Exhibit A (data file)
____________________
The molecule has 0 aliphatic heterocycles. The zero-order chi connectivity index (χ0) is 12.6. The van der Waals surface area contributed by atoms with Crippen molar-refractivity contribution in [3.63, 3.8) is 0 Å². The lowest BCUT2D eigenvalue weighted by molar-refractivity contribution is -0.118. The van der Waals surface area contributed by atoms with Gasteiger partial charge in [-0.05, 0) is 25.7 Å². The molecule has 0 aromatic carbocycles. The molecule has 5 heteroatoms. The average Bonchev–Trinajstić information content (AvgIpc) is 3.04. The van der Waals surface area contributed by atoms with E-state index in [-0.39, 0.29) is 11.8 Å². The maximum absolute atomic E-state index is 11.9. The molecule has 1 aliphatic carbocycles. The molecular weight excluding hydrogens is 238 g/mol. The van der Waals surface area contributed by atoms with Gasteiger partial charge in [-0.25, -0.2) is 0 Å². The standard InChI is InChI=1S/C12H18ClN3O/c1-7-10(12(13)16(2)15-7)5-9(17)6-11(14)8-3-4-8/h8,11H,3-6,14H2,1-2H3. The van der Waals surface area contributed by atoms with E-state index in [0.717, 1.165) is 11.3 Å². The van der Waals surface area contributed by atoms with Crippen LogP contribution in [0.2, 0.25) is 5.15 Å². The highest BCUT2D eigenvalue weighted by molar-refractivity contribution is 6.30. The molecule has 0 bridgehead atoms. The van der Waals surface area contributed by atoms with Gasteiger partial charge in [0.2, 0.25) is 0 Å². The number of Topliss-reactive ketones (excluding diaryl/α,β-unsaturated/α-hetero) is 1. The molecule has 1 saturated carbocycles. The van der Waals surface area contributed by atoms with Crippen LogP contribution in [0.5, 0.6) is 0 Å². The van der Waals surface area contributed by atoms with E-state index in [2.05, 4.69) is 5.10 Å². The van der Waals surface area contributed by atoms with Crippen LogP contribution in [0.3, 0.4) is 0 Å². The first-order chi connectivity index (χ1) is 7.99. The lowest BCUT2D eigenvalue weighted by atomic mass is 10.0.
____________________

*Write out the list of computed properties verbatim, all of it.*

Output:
The molecule has 0 aliphatic heterocycles. The zero-order chi connectivity index (χ0) is 12.6. The van der Waals surface area contributed by atoms with Crippen molar-refractivity contribution in [3.63, 3.8) is 0 Å². The lowest BCUT2D eigenvalue weighted by molar-refractivity contribution is -0.118. The van der Waals surface area contributed by atoms with Gasteiger partial charge in [-0.05, 0) is 25.7 Å². The molecule has 0 aromatic carbocycles. The molecule has 5 heteroatoms. The average Bonchev–Trinajstić information content (AvgIpc) is 3.04. The van der Waals surface area contributed by atoms with E-state index in [-0.39, 0.29) is 11.8 Å². The maximum absolute atomic E-state index is 11.9. The molecule has 1 aliphatic carbocycles. The molecular weight excluding hydrogens is 238 g/mol. The van der Waals surface area contributed by atoms with Gasteiger partial charge in [-0.25, -0.2) is 0 Å². The standard InChI is InChI=1S/C12H18ClN3O/c1-7-10(12(13)16(2)15-7)5-9(17)6-11(14)8-3-4-8/h8,11H,3-6,14H2,1-2H3. The van der Waals surface area contributed by atoms with E-state index in [0.717, 1.165) is 11.3 Å². The van der Waals surface area contributed by atoms with Crippen LogP contribution in [0.2, 0.25) is 5.15 Å². The highest BCUT2D eigenvalue weighted by molar-refractivity contribution is 6.30. The molecule has 0 bridgehead atoms. The van der Waals surface area contributed by atoms with Gasteiger partial charge in [0.2, 0.25) is 0 Å². The number of Topliss-reactive ketones (excluding diaryl/α,β-unsaturated/α-hetero) is 1. The molecule has 1 saturated carbocycles. The van der Waals surface area contributed by atoms with Crippen LogP contribution in [0.5, 0.6) is 0 Å². The van der Waals surface area contributed by atoms with E-state index in [2.05, 4.69) is 5.10 Å². The van der Waals surface area contributed by atoms with Crippen LogP contribution in [0.3, 0.4) is 0 Å². The first-order chi connectivity index (χ1) is 7.99. The lowest BCUT2D eigenvalue weighted by atomic mass is 10.0.